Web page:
The Problem

Spinal injury is the most common cause of quadriplegia, though there are many diseases that can produce the same result - inability to produce controlled movement in any of your limbs or head. For people in this situation independent control of their wheelchairs is not possible – the technology just isn't available. Independent mobility increases quality of life significantly, and it's loss is keenly felt by those robbed of it, through accident or disease.

The scale of the problem is enormous. ALS is responsible for only a tiny fraction of the people in this situation, yet there are five thousand ALS sufferers at any one time in the UK alone, and twenty thousand in the US. Most of them will end up sat immobile in their wheelchairs, unable to move on their own. Eyedrivomatic could help most of them.

The Concept

To create an inexpensive and accessible way for people with motorised wheelchairs to take control of their mobility via eye movement, using open source methods as much as possible.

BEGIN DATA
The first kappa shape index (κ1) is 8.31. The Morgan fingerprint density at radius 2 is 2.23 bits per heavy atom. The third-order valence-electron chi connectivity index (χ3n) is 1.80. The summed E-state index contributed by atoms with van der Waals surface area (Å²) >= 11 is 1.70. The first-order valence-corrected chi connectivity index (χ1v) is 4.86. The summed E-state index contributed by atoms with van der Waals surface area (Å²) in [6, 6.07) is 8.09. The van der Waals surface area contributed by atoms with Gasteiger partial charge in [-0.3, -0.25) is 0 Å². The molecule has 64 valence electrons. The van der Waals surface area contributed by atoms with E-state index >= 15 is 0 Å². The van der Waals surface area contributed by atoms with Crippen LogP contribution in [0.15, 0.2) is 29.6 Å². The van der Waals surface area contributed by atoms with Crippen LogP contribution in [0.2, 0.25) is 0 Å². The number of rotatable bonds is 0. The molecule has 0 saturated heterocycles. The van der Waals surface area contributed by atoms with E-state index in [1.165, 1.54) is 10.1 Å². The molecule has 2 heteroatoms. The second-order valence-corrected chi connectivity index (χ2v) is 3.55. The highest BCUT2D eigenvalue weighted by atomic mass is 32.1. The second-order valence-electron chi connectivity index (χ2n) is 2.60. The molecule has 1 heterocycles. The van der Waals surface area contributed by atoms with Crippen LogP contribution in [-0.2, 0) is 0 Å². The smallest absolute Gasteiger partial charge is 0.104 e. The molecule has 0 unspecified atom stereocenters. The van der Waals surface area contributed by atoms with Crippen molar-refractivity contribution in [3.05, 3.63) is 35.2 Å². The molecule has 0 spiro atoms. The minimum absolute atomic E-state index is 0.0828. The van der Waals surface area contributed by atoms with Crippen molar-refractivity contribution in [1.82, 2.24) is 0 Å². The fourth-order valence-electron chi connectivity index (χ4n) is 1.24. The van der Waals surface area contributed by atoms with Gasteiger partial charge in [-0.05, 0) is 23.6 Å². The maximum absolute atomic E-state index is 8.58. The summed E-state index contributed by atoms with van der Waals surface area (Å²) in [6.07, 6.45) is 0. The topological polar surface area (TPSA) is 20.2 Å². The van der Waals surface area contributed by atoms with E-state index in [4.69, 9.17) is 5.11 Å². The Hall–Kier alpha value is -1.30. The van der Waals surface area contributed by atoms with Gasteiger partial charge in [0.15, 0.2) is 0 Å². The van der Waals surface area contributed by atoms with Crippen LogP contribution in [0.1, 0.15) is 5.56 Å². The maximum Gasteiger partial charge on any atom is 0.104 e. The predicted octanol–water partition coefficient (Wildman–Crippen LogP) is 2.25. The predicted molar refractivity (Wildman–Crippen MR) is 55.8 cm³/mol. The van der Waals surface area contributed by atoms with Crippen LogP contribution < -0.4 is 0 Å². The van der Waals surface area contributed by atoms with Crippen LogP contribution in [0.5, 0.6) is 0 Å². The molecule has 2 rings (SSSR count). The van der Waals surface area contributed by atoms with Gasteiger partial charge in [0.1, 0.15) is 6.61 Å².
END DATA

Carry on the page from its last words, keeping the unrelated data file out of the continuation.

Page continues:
Our team

Patrick Joyce - Team captain

Steve Evans - Test pilot

David Hopkinson - Film maker

Cody Barnes - Software Developer

Steve and I both have Motor Neuron Disease, or ALS as it's also known. We both have electric wheelchairs, but while I still have some remaining movement in my fingers, and am just able to operate mine, Steve only has his eyes left, and until Eyedrivomatic, had to rely on his carer to operate his.


It is usual for people with MND/ALS in the UK to be provided with electric wheelchairs loaned by the health service, for as long as we need them. Steve and I have wheelchairs, and we both also have eyegaze equipment (which is becoming increasingly more available). At the moment it is not possible to operate one with the other. Eyegaze technology is only intended for operating a computer, not the chair.

The Original Idea